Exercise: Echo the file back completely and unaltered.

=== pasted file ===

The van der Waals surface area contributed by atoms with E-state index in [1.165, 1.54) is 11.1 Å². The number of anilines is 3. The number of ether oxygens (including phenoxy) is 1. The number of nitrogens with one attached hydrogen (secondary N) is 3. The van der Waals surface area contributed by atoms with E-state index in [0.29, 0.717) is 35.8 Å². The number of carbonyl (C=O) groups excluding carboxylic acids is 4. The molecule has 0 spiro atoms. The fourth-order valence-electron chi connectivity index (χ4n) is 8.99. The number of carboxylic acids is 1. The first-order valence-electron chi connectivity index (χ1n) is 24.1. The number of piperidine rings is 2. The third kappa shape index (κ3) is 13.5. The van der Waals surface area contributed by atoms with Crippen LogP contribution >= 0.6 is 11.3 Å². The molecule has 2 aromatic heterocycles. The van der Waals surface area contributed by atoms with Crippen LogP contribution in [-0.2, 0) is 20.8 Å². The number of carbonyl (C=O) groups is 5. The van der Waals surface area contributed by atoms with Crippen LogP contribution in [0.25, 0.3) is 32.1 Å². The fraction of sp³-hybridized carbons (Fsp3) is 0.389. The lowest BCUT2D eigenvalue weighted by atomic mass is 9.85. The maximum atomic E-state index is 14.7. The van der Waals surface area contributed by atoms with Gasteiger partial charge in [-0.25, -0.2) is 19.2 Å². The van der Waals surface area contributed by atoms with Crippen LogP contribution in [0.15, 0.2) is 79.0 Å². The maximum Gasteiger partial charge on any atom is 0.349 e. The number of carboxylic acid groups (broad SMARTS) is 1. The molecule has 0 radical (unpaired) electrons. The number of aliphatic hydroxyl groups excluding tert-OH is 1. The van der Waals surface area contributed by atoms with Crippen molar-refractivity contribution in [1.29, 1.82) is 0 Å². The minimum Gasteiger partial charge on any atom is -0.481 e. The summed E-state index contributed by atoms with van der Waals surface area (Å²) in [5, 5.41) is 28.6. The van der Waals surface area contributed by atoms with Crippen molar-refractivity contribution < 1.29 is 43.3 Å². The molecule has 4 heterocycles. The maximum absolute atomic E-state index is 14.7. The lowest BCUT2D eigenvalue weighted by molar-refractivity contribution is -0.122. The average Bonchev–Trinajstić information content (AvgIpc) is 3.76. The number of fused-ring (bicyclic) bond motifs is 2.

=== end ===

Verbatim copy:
The van der Waals surface area contributed by atoms with E-state index in [1.165, 1.54) is 11.1 Å². The number of anilines is 3. The number of ether oxygens (including phenoxy) is 1. The number of nitrogens with one attached hydrogen (secondary N) is 3. The van der Waals surface area contributed by atoms with E-state index in [0.29, 0.717) is 35.8 Å². The number of carbonyl (C=O) groups excluding carboxylic acids is 4. The molecule has 0 spiro atoms. The fourth-order valence-electron chi connectivity index (χ4n) is 8.99. The number of carboxylic acids is 1. The first-order valence-electron chi connectivity index (χ1n) is 24.1. The number of piperidine rings is 2. The third kappa shape index (κ3) is 13.5. The van der Waals surface area contributed by atoms with Crippen LogP contribution >= 0.6 is 11.3 Å². The molecule has 2 aromatic heterocycles. The van der Waals surface area contributed by atoms with Crippen LogP contribution in [-0.2, 0) is 20.8 Å². The number of carbonyl (C=O) groups is 5. The van der Waals surface area contributed by atoms with Crippen LogP contribution in [0.25, 0.3) is 32.1 Å². The fraction of sp³-hybridized carbons (Fsp3) is 0.389. The lowest BCUT2D eigenvalue weighted by atomic mass is 9.85. The maximum atomic E-state index is 14.7. The van der Waals surface area contributed by atoms with Gasteiger partial charge in [-0.25, -0.2) is 19.2 Å². The van der Waals surface area contributed by atoms with Crippen LogP contribution in [0.15, 0.2) is 79.0 Å². The maximum Gasteiger partial charge on any atom is 0.349 e. The number of carboxylic acid groups (broad SMARTS) is 1. The molecule has 0 radical (unpaired) electrons. The number of aliphatic hydroxyl groups excluding tert-OH is 1. The van der Waals surface area contributed by atoms with Crippen molar-refractivity contribution in [1.29, 1.82) is 0 Å². The minimum Gasteiger partial charge on any atom is -0.481 e. The summed E-state index contributed by atoms with van der Waals surface area (Å²) in [5, 5.41) is 28.6. The van der Waals surface area contributed by atoms with Crippen molar-refractivity contribution < 1.29 is 43.3 Å². The molecule has 4 heterocycles. The maximum absolute atomic E-state index is 14.7. The lowest BCUT2D eigenvalue weighted by molar-refractivity contribution is -0.122. The average Bonchev–Trinajstić information content (AvgIpc) is 3.76. The number of fused-ring (bicyclic) bond motifs is 2.